It is worth contemplating the history and the record of the member for Lyne. He was elected to the Macquarie Street parliament, the New South Wales parliament, 13 years ago as a member of the Nationals. In 2002, he resigned from the Nationals to become an Independent. He was re-elected as an Independent. In 2008, he resigned from the New South Wales parliament to run as an Independent in the seat vacated by the former Deputy Prime Minister, the seat of Lyne. He won that seat with 63.8 per cent of the primary vote. He took that vote to 73.87 per cent of the two-party preferred vote—a victory in a local community that is not just a confirmation of an outstanding candidate; it is a confirmation of the view of the people of Lyne that they wanted someone who would stand up for them and not someone who would stand with the coalition and stand against local communities. It is a fascinating insight into the way in which people of regional Australia actually read us in this place, and they read us like a book. If the history of the last 15 years of the voting patterns in regional Australia says anything, it says that. It also says that regional Australia want outstanding candidates and outstanding politicians who do not stand up for themselves but stand up for people in communities.
Mr Oakeshott spoke at length about a range of issues in his electorate of Lyne. In the past he has also made comment about the transition of area consultative committees to the yet to be formed Regional Development Australia organisation, an attempt by this government to create a single organisation to engage in dialogue with regional Australia and to do it in a transparent and open way. It is to ensure also on behalf of the Australian government that when support is provided to regional communities, to local communities, it is done in a transparent way and it is done to local government—to an elected entity which has, firstly, a capacity to deliver projects. I heard the Minister for Infrastructure, Transport, Regional Development and Local Government speaking earlier about the million dollars which had been provided to the ethanol plant at Gunnedah. One might reasonably assume that if one went to Gunnedah and looked at the site for that ethanol plant, they might see one. But, no, the million dollars got consumed. There is no ethanol plant. The Audit Office went to look for it and could not find it. It was not hiding behind a bushel; it was not hiding anywhere. They just did not build it. But it was paid for with taxpayers’ money.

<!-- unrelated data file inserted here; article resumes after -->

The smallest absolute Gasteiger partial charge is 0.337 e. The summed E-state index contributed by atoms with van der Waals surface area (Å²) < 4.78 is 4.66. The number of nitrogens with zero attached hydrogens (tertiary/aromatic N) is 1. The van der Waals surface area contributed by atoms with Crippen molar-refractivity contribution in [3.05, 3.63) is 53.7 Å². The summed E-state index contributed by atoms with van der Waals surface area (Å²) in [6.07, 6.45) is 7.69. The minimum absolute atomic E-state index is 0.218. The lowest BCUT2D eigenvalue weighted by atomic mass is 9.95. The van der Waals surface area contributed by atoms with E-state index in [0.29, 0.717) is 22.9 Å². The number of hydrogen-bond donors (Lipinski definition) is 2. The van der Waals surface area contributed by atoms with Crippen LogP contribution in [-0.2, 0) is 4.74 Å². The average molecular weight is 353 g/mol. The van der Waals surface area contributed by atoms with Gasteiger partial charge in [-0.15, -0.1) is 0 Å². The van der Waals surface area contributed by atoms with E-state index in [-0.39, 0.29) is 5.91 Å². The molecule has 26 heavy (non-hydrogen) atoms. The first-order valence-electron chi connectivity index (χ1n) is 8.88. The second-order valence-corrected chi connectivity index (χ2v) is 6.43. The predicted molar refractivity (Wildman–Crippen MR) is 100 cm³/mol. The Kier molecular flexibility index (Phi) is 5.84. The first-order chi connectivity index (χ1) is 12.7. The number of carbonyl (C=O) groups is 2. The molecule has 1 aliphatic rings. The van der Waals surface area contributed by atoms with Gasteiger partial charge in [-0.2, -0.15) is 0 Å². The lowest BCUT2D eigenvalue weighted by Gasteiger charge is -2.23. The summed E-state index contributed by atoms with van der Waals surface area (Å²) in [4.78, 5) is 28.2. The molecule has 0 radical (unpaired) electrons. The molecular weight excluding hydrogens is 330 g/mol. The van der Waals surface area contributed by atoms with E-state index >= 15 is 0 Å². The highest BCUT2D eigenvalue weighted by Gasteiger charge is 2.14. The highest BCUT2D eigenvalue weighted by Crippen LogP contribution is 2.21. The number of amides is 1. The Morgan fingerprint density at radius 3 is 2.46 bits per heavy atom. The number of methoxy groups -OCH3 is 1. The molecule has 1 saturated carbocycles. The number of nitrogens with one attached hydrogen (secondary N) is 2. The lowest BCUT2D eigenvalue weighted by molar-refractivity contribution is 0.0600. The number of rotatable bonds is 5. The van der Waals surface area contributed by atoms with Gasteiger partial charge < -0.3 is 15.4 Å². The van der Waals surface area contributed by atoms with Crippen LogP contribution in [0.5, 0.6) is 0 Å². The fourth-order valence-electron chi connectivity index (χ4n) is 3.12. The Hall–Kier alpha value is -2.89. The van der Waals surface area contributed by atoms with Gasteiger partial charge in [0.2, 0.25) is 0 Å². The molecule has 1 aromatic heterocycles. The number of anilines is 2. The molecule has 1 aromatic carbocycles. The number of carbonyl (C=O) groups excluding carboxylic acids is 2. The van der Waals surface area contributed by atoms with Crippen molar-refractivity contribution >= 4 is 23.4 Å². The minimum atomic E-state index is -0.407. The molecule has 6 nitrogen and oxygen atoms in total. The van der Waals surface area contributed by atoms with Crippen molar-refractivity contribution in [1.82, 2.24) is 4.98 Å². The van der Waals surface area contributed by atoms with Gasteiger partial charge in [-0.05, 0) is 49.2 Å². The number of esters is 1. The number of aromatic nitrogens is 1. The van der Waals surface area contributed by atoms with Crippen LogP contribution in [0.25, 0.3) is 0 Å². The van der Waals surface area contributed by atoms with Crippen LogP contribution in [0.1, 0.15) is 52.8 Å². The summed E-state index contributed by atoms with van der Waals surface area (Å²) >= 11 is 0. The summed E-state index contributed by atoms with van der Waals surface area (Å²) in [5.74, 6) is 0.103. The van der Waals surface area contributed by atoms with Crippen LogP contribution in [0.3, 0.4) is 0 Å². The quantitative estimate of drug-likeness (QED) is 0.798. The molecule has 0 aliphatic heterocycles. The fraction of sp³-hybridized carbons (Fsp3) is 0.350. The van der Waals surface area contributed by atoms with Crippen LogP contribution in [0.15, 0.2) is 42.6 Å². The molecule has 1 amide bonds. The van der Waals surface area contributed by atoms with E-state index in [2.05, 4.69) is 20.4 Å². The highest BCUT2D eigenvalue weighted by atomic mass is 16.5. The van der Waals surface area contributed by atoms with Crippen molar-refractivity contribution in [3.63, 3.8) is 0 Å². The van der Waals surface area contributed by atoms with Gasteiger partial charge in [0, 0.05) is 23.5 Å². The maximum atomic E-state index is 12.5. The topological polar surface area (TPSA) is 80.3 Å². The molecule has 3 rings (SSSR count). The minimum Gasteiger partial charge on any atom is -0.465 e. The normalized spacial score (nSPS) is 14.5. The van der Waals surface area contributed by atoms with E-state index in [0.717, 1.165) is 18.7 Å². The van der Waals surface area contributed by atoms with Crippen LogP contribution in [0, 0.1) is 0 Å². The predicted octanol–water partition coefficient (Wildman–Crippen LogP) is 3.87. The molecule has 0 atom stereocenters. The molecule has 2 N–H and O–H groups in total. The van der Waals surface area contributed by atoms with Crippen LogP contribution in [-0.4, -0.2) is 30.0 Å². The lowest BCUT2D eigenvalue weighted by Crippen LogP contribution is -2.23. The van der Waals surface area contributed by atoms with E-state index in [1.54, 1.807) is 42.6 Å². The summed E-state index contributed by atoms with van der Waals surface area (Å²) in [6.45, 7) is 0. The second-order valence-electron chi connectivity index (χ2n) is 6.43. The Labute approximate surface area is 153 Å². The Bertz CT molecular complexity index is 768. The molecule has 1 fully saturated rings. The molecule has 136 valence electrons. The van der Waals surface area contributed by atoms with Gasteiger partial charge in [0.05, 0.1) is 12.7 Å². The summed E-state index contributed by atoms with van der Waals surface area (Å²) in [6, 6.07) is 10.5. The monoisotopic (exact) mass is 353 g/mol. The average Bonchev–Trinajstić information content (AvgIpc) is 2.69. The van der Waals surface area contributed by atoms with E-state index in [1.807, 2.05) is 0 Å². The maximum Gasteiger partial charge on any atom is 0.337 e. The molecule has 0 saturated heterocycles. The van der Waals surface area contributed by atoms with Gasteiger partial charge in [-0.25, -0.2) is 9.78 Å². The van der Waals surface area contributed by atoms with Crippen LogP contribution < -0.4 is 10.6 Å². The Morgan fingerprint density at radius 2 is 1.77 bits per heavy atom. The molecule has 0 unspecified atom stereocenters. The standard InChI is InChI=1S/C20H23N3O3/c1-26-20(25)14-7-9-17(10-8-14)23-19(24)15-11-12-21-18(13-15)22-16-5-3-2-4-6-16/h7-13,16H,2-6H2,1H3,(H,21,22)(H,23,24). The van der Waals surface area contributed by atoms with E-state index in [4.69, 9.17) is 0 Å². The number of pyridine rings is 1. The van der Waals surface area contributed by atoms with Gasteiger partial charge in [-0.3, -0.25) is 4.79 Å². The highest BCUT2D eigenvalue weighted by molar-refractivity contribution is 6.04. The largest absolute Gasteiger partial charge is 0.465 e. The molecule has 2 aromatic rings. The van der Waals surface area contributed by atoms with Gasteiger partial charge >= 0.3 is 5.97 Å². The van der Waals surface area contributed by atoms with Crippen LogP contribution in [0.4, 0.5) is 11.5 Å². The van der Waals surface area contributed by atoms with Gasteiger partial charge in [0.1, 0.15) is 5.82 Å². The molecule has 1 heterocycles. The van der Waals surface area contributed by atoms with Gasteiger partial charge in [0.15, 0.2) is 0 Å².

In the last budget the Rudd government provided $17.9 million for Regional Development Australia. This is more than had been provided in the previous year by the then Howard government, supported by the then National Party in government. This year we are providing $800 million—record funding—for infrastructure in regional and local communities. The Australian government has a strong track record in supporting regional Australia and working with local government—local government that will not always support everything that we do and that frequently will offer their own views about public policy matters and about their communities. And do you know what? Offering their own views, having that grumpy sense of self-reliance, having a view about their communities and how they want them shaped—that is what we need to be responding to in this place, not forming our own views and forcing it on the local communities. (Time expired)